London - January 1942 - Imperial War Museum photo

London - January 1942 - Dead of Winter - Dead of Wartime. (photo: Imperial War Museum)

January 18, 1942 – Dispatches From Batavia – Dispatches From London – Dispatches From Washington.

London - January 1942 - Imperial War Museum photo
London – January 1942 – Dead of Winter – Dead of Wartime. (photo: Imperial War Museum)

January 18, 1942 – News Of The World – NBC – Gordon Skene Sound Collection –

January 18, 1942 – Today marked the 6th week since America entered the war and the news was grim yet determined. News from Batavia reported that fires were blazing in the Singapore oil depot after Japanese planes bombed the Naval base area, but that the fire was under control. Two Japanese ships were sunk and RAF planes bombed Japanese troop concentrations while fighting was taking place 130 miles north of Singapore. Japanese bombers were carrying out attacks on Sumatra but no further details were given. Batavia itself was witnessing only minor bombing runs.

From London came reports that RAF bombers raided various targets in Northwest Germany and that three planes were reported missing. News from Cairo reported that two Italian Generals were captured along with a senior German officer. Dispatches from the desert said that campaign was slowing down but that Rommel still seemed to be in a fairly strong position and playing a waiting/defensive game until reinforcements arrived. British officers were debating whether to take Tripoli or turn the battle around and create a defensive action. Newspaper reports said the capture of Tripoli could decide the whole policy of French North Africa and that twice the British had the chance to take Tripoli and twice failed to take advantage of it. Newspapers were also reporting on the mysterious death of Field Marshall von Raichenau and how even the German press expressed no regret and failed to give the usual appreciation and biographical. Moscow cast speculation that von Reichenau was “done away with” for his failures in Russia or murdered by his subordinates for his pro-Nazi leanings. Either way, it was anybody’s guess.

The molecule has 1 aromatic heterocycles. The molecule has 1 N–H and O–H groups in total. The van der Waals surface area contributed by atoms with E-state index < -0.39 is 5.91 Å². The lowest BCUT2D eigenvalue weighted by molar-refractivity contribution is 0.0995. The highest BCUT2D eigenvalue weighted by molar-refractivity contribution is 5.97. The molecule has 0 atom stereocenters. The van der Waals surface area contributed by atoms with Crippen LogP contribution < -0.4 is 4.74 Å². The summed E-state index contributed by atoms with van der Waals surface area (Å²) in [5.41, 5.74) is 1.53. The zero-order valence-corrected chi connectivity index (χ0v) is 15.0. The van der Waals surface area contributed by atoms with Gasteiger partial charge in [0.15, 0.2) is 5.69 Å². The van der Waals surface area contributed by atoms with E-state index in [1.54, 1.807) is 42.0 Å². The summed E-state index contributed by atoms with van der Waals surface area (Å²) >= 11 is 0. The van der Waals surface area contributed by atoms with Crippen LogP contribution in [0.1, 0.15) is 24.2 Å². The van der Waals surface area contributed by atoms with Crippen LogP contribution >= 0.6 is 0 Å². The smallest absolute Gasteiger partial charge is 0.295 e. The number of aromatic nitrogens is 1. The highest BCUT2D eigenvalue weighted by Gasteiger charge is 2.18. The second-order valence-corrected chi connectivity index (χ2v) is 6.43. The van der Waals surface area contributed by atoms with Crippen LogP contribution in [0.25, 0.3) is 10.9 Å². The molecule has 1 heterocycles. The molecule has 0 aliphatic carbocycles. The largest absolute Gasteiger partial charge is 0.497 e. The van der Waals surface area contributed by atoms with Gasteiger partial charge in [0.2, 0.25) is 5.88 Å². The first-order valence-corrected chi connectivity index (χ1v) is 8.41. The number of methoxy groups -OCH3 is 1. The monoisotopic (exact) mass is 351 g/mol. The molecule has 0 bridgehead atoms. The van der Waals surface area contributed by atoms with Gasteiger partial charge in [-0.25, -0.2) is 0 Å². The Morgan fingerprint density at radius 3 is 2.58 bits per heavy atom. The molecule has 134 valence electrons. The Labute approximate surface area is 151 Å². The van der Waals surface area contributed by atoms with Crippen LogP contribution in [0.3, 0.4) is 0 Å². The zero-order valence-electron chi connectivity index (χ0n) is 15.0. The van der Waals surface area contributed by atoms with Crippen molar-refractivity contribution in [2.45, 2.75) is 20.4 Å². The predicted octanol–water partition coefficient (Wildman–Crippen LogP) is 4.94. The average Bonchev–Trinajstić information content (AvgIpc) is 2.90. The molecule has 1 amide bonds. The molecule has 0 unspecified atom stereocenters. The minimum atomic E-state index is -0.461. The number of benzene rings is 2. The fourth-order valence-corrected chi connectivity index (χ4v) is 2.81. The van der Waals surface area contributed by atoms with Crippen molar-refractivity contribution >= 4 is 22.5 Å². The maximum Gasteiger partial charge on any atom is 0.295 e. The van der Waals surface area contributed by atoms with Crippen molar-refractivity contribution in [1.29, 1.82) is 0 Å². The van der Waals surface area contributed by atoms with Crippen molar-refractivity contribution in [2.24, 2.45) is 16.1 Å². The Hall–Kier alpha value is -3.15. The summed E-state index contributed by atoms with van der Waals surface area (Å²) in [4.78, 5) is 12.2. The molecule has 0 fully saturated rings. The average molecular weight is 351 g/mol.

And from Washington came reports that the war in the Pacific was turning into a “war of friction”. “Attrition” was the Military description but Washington preferred friction to describe that Japan was plunging forward, regardless of cost, and the allies were responding with maneuvers designed to wear down the enemy. A communiqué overnight said an American submarine staged a successful attack in Tokyo bay, sinking three steamers; the first such attack so close to Japan itself.

And that’s a small slice of what went on this 18th of January in 1942 as reported by NBC’s News of The World.




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